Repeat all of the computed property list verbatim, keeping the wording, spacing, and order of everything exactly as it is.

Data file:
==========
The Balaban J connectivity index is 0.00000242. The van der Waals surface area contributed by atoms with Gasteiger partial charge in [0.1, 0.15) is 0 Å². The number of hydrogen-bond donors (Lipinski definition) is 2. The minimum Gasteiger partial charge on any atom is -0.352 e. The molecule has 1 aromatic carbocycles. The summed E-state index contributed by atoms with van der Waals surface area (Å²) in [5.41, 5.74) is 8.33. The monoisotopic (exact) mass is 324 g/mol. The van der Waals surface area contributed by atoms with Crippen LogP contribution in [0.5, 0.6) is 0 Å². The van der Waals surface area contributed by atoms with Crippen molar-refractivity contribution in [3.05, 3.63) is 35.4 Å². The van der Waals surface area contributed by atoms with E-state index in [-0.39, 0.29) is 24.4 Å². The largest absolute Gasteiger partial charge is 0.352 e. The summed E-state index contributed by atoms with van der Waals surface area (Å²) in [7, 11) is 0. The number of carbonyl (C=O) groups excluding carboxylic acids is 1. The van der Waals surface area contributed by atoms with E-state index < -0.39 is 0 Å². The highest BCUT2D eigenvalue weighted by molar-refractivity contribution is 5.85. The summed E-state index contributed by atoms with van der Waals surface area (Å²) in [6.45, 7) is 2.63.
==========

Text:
The Balaban J connectivity index is 0.00000242. The van der Waals surface area contributed by atoms with Gasteiger partial charge in [0.1, 0.15) is 0 Å². The number of hydrogen-bond donors (Lipinski definition) is 2. The minimum Gasteiger partial charge on any atom is -0.352 e. The molecule has 1 aromatic carbocycles. The summed E-state index contributed by atoms with van der Waals surface area (Å²) in [5.41, 5.74) is 8.33. The monoisotopic (exact) mass is 324 g/mol. The van der Waals surface area contributed by atoms with Crippen LogP contribution in [0.5, 0.6) is 0 Å². The van der Waals surface area contributed by atoms with Crippen molar-refractivity contribution in [3.05, 3.63) is 35.4 Å². The van der Waals surface area contributed by atoms with E-state index in [-0.39, 0.29) is 24.4 Å². The largest absolute Gasteiger partial charge is 0.352 e. The summed E-state index contributed by atoms with van der Waals surface area (Å²) in [7, 11) is 0. The number of carbonyl (C=O) groups excluding carboxylic acids is 1. The van der Waals surface area contributed by atoms with E-state index < -0.39 is 0 Å². The highest BCUT2D eigenvalue weighted by molar-refractivity contribution is 5.85. The summed E-state index contributed by atoms with van der Waals surface area (Å²) in [6.45, 7) is 2.63.